For Rural Electrics Broadband Marketing Means Entering a New World

Randy Sukow


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Rural electric cooperatives starting up consumer broadband operations are learning that many of the proven practices they’ve used for decades to reach their customers do not translate well to marketing broadband services. It is more difficult to market a competitive service that is not quite as essential as electric power. It is useful to listen to co-ops that already have faced the task for their own start-up broadband operations.

“What it really all boils down to is that you need more money than you think,” said Becky Mashburn, communications and marketing manager, for Delta-Montrose Electric Association (DMEA) in Colorado, during “What Are We Getting Ourselves Into? De-mystifying Broadband Marketing to Drive Success,” a recent NRTC-hosted webcast.

Knowing exactly where potential customers are and what they want from the internet turns out to be the most important factors in rural broadband marketing. Cooperatives must determine which regions are likely to respond to sales appeals and the types of appeals that will be most effective.

As Maquoketa Valley Electric Cooperative in Iowa began its broadband project four years ago, it knew it would be entering unserved areas that had a high need for broadband. And yet, two years after commercial launch, it found that its take rate was hovering around 35 percent. The co-op knew that it needed to know more about why more some people did not respond.

For one thing, Maquoketa Valley learned that its existing web site for electric customers was not designed to sell broadband. The co-op regrets not using digital marketing techniques on a dedicated website from the beginning. Its MVlink site now allows customers to identify where service is available and choose from four symmetrical home data packages ranging from 85 Mbps to 1 Gbps.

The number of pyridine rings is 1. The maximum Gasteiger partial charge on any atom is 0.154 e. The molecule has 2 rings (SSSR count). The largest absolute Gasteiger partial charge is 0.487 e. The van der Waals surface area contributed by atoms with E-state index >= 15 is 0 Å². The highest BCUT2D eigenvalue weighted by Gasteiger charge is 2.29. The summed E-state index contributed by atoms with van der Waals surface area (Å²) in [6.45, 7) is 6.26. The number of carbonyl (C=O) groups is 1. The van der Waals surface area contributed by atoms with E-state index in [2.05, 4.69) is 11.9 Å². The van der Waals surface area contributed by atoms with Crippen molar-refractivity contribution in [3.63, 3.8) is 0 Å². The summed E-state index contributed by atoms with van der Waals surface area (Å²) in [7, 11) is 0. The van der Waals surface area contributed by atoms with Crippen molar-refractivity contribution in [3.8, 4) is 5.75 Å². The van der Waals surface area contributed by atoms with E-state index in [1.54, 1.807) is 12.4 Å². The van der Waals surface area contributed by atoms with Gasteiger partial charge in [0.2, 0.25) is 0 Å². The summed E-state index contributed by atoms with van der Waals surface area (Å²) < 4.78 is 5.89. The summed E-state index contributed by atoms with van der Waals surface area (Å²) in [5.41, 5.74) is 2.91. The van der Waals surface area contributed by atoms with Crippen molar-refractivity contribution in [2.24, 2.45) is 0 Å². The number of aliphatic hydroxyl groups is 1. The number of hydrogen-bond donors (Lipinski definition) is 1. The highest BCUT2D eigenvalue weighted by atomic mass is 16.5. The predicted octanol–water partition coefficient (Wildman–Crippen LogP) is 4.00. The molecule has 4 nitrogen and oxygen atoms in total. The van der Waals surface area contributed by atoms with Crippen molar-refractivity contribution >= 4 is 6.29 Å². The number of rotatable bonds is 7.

“But we did learn from that. We learned what search words were and we learned that people were looking for us and that our name was out there,” said Patty Manuel, Maquoketa Valley’s public relations director. After doing a survey of its members it found out that many were happy with existing internet providers, but that 70 percent were willing to consider MVlink in the future.

“We have to constantly stay in touch with people, not only the people we want to attract, but our current membership as well,” Manuel said. Since building their digital marketing capabilities, MVlink has increased its take rate to 41 percent overall and to 51 percent in the original areas where it build out broadband service first.

DMEA also learned the value of researching information about its potential customers. Like Maquoketa Valley, it now regrets using the electric cooperative’s web site and social media channels to market its broadband service. “One of our digital successes was working with CrowdFiber” DMEA’s Mashburn said. “We worked with them to create a web site geared toward crowd sourcing.”

NRTC’s CrowdFiber™ is a web-based tool that uses geographic data to develop sales and marketing strategies. In addition to helping DMEA identify which areas to deploy its fiber-to-the-home service first, “CrowdFiber helped us build a site that became a one-stop shop, where members could pre-sign up, they could get [construction] updates and they could check out what we planned to offer and our prices,” she said. CrowdFiber and DMEA accomplished much of that, even while operating on the DMEA website.

Later, DMEA launched the stand-alone Elevate-brand web site with even more features. “Today, CrowdFiber’s crowd-sourcing module is actually embedded within our site so people can still pre-sign up and in places where we don’t have service, but they can also place an order right then and there and sign their contract in places we do have service,” Mashburn said.

“I playfully refer to [CrowdFiber] as the ‘Wizard of Oz.’ They helped us develop a smooth process for determining where to build and how to get people signed up,” said DMEA Chief Operating Officer DMEA Virginia Harman. “They are basically the brains behind our web site and continue to be an essential part of our business.”

The webcast panel also covered topics including choosing a brand, organizing special events, consumer education and other important topics. We urge NRTC members who would like to hear a recording of the webcast to contact their regional business managers or leave a message on our Contact page.

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